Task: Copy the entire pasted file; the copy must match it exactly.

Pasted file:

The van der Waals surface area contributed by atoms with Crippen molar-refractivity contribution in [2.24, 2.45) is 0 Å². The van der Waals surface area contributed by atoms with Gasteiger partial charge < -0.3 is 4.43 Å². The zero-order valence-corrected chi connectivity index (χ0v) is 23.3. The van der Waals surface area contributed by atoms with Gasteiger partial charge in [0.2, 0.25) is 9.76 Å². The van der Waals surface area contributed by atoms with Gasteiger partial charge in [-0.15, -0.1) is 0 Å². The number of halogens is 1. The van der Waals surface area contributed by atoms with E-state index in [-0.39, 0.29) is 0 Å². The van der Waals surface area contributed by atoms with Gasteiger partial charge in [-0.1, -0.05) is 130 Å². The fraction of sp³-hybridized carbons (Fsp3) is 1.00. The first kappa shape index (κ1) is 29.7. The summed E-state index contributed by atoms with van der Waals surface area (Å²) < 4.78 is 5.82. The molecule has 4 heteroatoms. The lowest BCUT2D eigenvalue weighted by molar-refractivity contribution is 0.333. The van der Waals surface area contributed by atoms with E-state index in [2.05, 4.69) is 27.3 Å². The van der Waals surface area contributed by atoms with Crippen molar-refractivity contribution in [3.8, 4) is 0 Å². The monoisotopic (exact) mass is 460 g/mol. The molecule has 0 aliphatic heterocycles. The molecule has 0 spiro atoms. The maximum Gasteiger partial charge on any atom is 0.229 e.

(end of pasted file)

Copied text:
The van der Waals surface area contributed by atoms with Crippen molar-refractivity contribution in [2.24, 2.45) is 0 Å². The van der Waals surface area contributed by atoms with Gasteiger partial charge < -0.3 is 4.43 Å². The zero-order valence-corrected chi connectivity index (χ0v) is 23.3. The van der Waals surface area contributed by atoms with Gasteiger partial charge in [0.2, 0.25) is 9.76 Å². The van der Waals surface area contributed by atoms with Gasteiger partial charge in [-0.15, -0.1) is 0 Å². The number of halogens is 1. The van der Waals surface area contributed by atoms with E-state index in [-0.39, 0.29) is 0 Å². The van der Waals surface area contributed by atoms with Gasteiger partial charge in [-0.1, -0.05) is 130 Å². The fraction of sp³-hybridized carbons (Fsp3) is 1.00. The first kappa shape index (κ1) is 29.7. The summed E-state index contributed by atoms with van der Waals surface area (Å²) < 4.78 is 5.82. The molecule has 4 heteroatoms. The lowest BCUT2D eigenvalue weighted by molar-refractivity contribution is 0.333. The van der Waals surface area contributed by atoms with E-state index in [2.05, 4.69) is 27.3 Å². The van der Waals surface area contributed by atoms with Crippen molar-refractivity contribution in [3.8, 4) is 0 Å². The monoisotopic (exact) mass is 460 g/mol. The molecule has 0 aliphatic heterocycles. The molecule has 0 spiro atoms. The maximum Gasteiger partial charge on any atom is 0.229 e.